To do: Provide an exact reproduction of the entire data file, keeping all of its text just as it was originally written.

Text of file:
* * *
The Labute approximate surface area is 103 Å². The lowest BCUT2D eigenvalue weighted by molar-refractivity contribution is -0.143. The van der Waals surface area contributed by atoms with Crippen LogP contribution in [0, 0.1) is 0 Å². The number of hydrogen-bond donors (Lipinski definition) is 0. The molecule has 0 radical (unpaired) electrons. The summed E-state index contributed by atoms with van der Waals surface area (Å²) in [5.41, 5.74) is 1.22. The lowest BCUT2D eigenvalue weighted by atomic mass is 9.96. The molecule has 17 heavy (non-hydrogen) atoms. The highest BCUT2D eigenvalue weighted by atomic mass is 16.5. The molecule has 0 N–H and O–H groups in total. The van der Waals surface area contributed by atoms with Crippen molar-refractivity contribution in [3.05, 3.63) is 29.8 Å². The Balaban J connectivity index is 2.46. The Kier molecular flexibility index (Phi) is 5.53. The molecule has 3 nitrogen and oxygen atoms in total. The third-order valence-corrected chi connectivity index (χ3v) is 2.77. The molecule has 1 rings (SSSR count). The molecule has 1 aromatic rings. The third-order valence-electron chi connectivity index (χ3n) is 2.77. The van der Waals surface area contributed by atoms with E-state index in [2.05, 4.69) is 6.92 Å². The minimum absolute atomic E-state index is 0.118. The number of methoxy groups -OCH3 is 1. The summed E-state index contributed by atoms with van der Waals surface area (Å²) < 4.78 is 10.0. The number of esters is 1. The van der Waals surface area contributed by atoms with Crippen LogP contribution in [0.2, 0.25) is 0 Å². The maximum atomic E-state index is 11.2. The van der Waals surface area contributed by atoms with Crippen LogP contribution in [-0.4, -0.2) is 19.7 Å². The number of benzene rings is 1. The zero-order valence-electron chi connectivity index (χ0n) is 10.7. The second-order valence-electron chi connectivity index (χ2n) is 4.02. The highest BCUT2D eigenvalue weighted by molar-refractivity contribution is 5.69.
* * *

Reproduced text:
The Labute approximate surface area is 103 Å². The lowest BCUT2D eigenvalue weighted by molar-refractivity contribution is -0.143. The van der Waals surface area contributed by atoms with Crippen LogP contribution in [0, 0.1) is 0 Å². The number of hydrogen-bond donors (Lipinski definition) is 0. The molecule has 0 radical (unpaired) electrons. The summed E-state index contributed by atoms with van der Waals surface area (Å²) in [5.41, 5.74) is 1.22. The lowest BCUT2D eigenvalue weighted by atomic mass is 9.96. The molecule has 17 heavy (non-hydrogen) atoms. The highest BCUT2D eigenvalue weighted by atomic mass is 16.5. The molecule has 0 N–H and O–H groups in total. The van der Waals surface area contributed by atoms with Crippen molar-refractivity contribution in [3.05, 3.63) is 29.8 Å². The Balaban J connectivity index is 2.46. The Kier molecular flexibility index (Phi) is 5.53. The molecule has 3 nitrogen and oxygen atoms in total. The third-order valence-corrected chi connectivity index (χ3v) is 2.77. The molecule has 1 rings (SSSR count). The molecule has 1 aromatic rings. The third-order valence-electron chi connectivity index (χ3n) is 2.77. The van der Waals surface area contributed by atoms with E-state index in [2.05, 4.69) is 6.92 Å². The minimum absolute atomic E-state index is 0.118. The number of methoxy groups -OCH3 is 1. The summed E-state index contributed by atoms with van der Waals surface area (Å²) < 4.78 is 10.0. The number of esters is 1. The van der Waals surface area contributed by atoms with Crippen LogP contribution in [0.2, 0.25) is 0 Å². The maximum atomic E-state index is 11.2. The van der Waals surface area contributed by atoms with Crippen LogP contribution in [-0.4, -0.2) is 19.7 Å². The number of benzene rings is 1. The zero-order valence-electron chi connectivity index (χ0n) is 10.7. The second-order valence-electron chi connectivity index (χ2n) is 4.02. The highest BCUT2D eigenvalue weighted by molar-refractivity contribution is 5.69.